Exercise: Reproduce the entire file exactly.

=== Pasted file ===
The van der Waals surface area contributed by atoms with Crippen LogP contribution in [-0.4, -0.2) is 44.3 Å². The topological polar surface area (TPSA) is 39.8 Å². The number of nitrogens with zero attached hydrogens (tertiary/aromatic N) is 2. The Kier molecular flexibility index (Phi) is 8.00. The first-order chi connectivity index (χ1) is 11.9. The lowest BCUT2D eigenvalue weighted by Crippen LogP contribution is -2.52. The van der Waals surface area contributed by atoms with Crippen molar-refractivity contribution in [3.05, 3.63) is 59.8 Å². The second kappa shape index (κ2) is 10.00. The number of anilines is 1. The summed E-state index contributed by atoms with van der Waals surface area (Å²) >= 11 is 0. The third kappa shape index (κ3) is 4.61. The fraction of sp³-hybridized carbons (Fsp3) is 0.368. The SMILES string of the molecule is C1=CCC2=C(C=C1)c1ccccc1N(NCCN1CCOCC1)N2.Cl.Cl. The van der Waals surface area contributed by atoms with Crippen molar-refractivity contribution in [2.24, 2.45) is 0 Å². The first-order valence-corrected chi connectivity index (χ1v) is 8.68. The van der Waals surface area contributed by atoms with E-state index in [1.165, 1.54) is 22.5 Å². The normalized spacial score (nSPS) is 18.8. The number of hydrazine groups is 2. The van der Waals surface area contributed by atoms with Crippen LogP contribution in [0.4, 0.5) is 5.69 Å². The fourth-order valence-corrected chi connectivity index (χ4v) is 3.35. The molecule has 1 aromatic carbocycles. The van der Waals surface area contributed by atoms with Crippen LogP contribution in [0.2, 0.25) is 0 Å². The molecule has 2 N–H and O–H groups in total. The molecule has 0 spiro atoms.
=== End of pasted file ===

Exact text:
The van der Waals surface area contributed by atoms with Crippen LogP contribution in [-0.4, -0.2) is 44.3 Å². The topological polar surface area (TPSA) is 39.8 Å². The number of nitrogens with zero attached hydrogens (tertiary/aromatic N) is 2. The Kier molecular flexibility index (Phi) is 8.00. The first-order chi connectivity index (χ1) is 11.9. The lowest BCUT2D eigenvalue weighted by Crippen LogP contribution is -2.52. The van der Waals surface area contributed by atoms with Crippen molar-refractivity contribution in [3.05, 3.63) is 59.8 Å². The second kappa shape index (κ2) is 10.00. The number of anilines is 1. The summed E-state index contributed by atoms with van der Waals surface area (Å²) >= 11 is 0. The third kappa shape index (κ3) is 4.61. The fraction of sp³-hybridized carbons (Fsp3) is 0.368. The SMILES string of the molecule is C1=CCC2=C(C=C1)c1ccccc1N(NCCN1CCOCC1)N2.Cl.Cl. The van der Waals surface area contributed by atoms with Crippen molar-refractivity contribution in [2.24, 2.45) is 0 Å². The first-order valence-corrected chi connectivity index (χ1v) is 8.68. The van der Waals surface area contributed by atoms with E-state index in [1.165, 1.54) is 22.5 Å². The normalized spacial score (nSPS) is 18.8. The number of hydrazine groups is 2. The van der Waals surface area contributed by atoms with Crippen LogP contribution in [0.4, 0.5) is 5.69 Å². The fourth-order valence-corrected chi connectivity index (χ4v) is 3.35. The molecule has 1 aromatic carbocycles. The van der Waals surface area contributed by atoms with Crippen LogP contribution in [0.2, 0.25) is 0 Å². The molecule has 2 N–H and O–H groups in total. The molecule has 0 spiro atoms.